Should the company take Majuba Hill into production, Wendt’s contacts would be especially useful. “Clancy knows the people we can bring in when we get to the development exercise,” Rogers says.

Notwithstanding his Majuba Hill passion, Rogers hasn’t forgotten East Manhattan Wash, “a large area of free gold, volcanic tuff and soil samples like 1.2 grams over a large area,” he says. MAX is currently undergoing a 100% earn-in with MSM LLC. MAX can also earn 100% of the Table Top Gold Project from Energex LLC. The company’s other properties include the Diamond Peak Gold-Zinc-Silver Project and the Ravin Molybdenum-Tungsten Project, both in Nevada, and the C de Baca Uranium Project in New Mexico.

“Clancy has expertise in all those areas,” says Rogers.

At press time MAX Resource had 21.7 million shares outstanding at $0.22 a share for a market cap of $4.77 million.

At The Threshold

August 10th, 2011

Heatherdale Proves Up Alaska’s Niblack

By Ted Niles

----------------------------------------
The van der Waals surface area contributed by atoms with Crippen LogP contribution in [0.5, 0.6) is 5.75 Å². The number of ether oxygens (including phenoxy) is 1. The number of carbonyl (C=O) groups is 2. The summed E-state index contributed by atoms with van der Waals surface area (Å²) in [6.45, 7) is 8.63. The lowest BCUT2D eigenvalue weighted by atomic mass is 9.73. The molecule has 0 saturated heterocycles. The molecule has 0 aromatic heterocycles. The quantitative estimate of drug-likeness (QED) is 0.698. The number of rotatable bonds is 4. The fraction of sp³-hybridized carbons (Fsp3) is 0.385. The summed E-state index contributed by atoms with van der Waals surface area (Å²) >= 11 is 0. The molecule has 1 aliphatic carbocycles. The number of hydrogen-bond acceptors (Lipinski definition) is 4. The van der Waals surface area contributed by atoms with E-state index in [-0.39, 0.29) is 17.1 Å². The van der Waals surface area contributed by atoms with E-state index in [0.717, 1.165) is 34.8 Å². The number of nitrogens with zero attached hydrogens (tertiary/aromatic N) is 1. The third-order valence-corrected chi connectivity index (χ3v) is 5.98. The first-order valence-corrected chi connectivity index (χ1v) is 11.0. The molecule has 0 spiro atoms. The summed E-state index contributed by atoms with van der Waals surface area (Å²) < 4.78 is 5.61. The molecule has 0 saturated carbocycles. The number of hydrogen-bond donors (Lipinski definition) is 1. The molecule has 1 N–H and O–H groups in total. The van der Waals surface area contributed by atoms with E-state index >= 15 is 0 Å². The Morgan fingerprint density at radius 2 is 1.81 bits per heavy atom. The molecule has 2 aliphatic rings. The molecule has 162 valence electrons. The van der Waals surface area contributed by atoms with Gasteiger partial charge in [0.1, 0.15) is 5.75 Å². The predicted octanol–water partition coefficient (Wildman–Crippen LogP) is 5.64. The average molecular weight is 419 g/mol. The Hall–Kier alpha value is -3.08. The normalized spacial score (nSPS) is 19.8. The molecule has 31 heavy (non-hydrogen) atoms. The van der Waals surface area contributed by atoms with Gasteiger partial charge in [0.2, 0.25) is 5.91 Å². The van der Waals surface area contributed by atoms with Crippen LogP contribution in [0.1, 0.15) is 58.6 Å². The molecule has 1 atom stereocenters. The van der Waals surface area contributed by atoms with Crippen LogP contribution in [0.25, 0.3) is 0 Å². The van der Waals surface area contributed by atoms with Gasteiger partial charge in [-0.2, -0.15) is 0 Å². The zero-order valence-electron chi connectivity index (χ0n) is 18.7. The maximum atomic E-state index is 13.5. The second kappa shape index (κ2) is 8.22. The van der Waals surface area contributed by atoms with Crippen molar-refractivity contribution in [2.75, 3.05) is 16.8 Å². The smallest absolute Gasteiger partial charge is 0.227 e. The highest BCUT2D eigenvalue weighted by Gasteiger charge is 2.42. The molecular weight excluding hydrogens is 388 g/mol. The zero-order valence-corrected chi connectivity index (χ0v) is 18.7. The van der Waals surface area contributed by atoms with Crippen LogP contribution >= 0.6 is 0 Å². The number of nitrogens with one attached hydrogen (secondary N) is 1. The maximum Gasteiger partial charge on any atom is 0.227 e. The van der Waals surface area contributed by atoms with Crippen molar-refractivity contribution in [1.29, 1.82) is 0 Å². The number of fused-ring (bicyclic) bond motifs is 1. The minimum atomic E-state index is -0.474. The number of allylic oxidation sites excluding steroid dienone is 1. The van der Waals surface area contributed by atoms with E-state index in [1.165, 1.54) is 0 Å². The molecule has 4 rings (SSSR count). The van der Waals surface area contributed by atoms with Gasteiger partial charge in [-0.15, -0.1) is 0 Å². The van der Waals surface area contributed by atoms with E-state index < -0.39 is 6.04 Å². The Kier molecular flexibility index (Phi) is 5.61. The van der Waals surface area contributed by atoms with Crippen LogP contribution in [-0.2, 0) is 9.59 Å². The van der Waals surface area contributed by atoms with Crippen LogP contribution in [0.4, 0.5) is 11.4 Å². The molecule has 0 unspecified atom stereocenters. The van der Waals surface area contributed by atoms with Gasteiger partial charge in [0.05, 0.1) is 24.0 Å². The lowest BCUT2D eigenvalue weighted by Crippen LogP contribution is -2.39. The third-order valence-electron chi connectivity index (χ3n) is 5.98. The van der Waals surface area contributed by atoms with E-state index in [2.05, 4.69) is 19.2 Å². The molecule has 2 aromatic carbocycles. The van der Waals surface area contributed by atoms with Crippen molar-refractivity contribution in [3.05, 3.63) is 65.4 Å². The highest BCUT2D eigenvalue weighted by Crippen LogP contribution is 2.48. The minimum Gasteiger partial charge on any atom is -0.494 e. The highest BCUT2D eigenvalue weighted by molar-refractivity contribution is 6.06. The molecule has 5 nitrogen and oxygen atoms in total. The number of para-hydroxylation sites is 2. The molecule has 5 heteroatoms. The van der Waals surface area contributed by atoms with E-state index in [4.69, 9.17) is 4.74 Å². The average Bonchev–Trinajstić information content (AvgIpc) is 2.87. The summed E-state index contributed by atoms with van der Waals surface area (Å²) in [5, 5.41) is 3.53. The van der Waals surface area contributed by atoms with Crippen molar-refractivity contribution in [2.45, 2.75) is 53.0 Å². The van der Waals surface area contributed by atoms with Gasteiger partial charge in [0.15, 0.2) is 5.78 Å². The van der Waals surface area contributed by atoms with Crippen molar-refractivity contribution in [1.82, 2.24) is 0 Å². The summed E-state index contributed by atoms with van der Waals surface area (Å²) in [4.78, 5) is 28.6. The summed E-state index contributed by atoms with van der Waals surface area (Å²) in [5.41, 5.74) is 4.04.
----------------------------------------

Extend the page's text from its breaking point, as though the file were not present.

With nearly all of Alaska’s forests now protected by federal law, its timber industry is in a state of extreme decline. The industry employed about 5,000 people in 1990. Now? Ten percent of that. So the opportunity presented by a company like Heatherdale Resources, with its Niblack copper-gold-zinc-silver project, located on Prince of Wales Island, has been of considerable interest to Alaskans. Heatherdale’s President and CEO Pat Smith reports, “In the last two weeks I’ve been around southeast Alaska, and I’ve talked to the Alaska Delegation, to the regulators, to Sealaska Native Corp and various other stakeholder groups. Everyone is extremely supportive of this project. It’s just unbelievable.”

Heatherdale—a Hunter Dickinson company—entered into a joint venture with Niblack Mineral Development on the Niblack project in 2009. Heatherdale is the project operator and has spent $10 million to earn its initial 51% of the property. “We have the ability to earn 60% by spending another $10 million on the initial $15 million,” Smith explains, “and we’re just reaching that threshold. That’ll be coming around the corner in August. We’ll have the option to increase that to 70% by bringing the project to feasibility.”

Heatherdale Proves Up Alaska's Niblack